Swamp Canaries at the Audubon Center Beidler Forest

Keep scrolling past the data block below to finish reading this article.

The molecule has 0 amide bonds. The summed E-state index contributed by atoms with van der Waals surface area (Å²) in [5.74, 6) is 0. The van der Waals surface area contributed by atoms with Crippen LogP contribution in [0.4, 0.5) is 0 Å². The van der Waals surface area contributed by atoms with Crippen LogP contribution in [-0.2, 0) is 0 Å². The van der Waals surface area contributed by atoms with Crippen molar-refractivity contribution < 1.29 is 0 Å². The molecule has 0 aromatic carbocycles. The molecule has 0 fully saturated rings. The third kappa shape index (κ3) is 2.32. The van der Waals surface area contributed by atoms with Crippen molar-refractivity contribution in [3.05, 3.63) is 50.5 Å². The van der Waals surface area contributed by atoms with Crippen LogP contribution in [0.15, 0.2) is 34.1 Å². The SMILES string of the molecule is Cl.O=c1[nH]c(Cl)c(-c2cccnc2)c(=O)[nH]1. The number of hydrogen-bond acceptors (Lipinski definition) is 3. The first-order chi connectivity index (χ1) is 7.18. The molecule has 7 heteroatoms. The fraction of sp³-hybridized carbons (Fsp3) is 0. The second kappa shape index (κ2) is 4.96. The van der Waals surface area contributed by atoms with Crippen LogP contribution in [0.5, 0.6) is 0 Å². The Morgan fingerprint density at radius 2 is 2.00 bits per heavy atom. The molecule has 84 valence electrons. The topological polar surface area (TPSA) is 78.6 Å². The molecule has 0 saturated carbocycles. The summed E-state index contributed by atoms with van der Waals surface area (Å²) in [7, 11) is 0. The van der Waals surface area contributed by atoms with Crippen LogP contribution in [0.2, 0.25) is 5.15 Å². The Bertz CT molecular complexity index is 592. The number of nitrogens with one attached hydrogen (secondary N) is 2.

Team MIG spent a wonderful day at the Audubon Center Beidler Forest. On the one and three-quarter mile long boardwalk, you may sometimes find a cluster of photographers with lenses all focused on a small cavity in a bald cypress knee, hoping to get pictures of Prothonotary warbler parents flying in and out with insects for their babies. Sometimes called swamp canaries, these birds are one of the only two warblers that nest in holes in dead wood, in Beidler most often a hole in a cypress knee slightly above water. In other parts of the state and country they nest in swamps, flooded bottomlands, or other places near water, mostly in dead tree holes sometimes first excavated by other birds, although they will use provided nesting boxes. Their breeding grounds extend to the Mississippi and as far north as Wisconsin.